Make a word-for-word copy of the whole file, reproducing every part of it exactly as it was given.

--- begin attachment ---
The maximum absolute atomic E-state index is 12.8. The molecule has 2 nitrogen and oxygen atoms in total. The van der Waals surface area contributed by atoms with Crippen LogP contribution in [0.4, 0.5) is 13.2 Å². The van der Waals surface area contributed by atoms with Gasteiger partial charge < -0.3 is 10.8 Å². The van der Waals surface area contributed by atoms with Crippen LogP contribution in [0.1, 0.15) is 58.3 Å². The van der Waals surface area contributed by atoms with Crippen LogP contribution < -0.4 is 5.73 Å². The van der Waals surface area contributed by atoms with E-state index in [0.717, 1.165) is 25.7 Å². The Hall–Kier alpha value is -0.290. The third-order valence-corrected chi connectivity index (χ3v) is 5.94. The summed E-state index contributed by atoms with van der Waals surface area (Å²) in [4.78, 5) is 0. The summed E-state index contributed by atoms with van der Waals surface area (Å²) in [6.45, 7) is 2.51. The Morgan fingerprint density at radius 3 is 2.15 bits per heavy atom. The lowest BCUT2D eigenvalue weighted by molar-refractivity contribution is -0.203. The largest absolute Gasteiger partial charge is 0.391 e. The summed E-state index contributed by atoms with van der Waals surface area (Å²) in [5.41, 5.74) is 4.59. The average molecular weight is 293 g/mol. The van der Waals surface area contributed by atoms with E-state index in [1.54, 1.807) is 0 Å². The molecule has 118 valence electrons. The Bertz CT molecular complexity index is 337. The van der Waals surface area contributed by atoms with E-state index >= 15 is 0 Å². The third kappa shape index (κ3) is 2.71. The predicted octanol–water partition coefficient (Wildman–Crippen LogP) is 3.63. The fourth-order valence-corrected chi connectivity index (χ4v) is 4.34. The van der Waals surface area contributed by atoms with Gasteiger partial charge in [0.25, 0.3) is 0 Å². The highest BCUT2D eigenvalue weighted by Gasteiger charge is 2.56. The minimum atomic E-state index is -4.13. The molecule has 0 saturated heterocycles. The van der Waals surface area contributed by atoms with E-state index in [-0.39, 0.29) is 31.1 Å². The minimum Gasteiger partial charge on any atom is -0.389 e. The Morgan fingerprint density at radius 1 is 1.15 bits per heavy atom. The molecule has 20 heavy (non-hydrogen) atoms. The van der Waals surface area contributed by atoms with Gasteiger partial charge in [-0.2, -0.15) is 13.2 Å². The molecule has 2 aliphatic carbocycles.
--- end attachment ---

The maximum absolute atomic E-state index is 12.8. The molecule has 2 nitrogen and oxygen atoms in total. The van der Waals surface area contributed by atoms with Crippen LogP contribution in [0.4, 0.5) is 13.2 Å². The van der Waals surface area contributed by atoms with Gasteiger partial charge < -0.3 is 10.8 Å². The van der Waals surface area contributed by atoms with Crippen LogP contribution in [0.1, 0.15) is 58.3 Å². The van der Waals surface area contributed by atoms with Crippen LogP contribution < -0.4 is 5.73 Å². The van der Waals surface area contributed by atoms with E-state index in [0.717, 1.165) is 25.7 Å². The Hall–Kier alpha value is -0.290. The third-order valence-corrected chi connectivity index (χ3v) is 5.94. The summed E-state index contributed by atoms with van der Waals surface area (Å²) in [4.78, 5) is 0. The summed E-state index contributed by atoms with van der Waals surface area (Å²) in [6.45, 7) is 2.51. The Morgan fingerprint density at radius 3 is 2.15 bits per heavy atom. The lowest BCUT2D eigenvalue weighted by molar-refractivity contribution is -0.203. The largest absolute Gasteiger partial charge is 0.391 e. The summed E-state index contributed by atoms with van der Waals surface area (Å²) in [5.41, 5.74) is 4.59. The average molecular weight is 293 g/mol. The van der Waals surface area contributed by atoms with E-state index in [1.54, 1.807) is 0 Å². The molecule has 118 valence electrons. The Bertz CT molecular complexity index is 337. The van der Waals surface area contributed by atoms with E-state index >= 15 is 0 Å². The third kappa shape index (κ3) is 2.71. The predicted octanol–water partition coefficient (Wildman–Crippen LogP) is 3.63. The fourth-order valence-corrected chi connectivity index (χ4v) is 4.34. The van der Waals surface area contributed by atoms with Gasteiger partial charge in [0.25, 0.3) is 0 Å². The highest BCUT2D eigenvalue weighted by Gasteiger charge is 2.56. The minimum atomic E-state index is -4.13. The molecule has 0 saturated heterocycles. The van der Waals surface area contributed by atoms with E-state index in [-0.39, 0.29) is 31.1 Å². The minimum Gasteiger partial charge on any atom is -0.389 e. The Morgan fingerprint density at radius 1 is 1.15 bits per heavy atom. The molecule has 20 heavy (non-hydrogen) atoms. The van der Waals surface area contributed by atoms with Gasteiger partial charge in [-0.2, -0.15) is 13.2 Å². The molecule has 2 aliphatic carbocycles.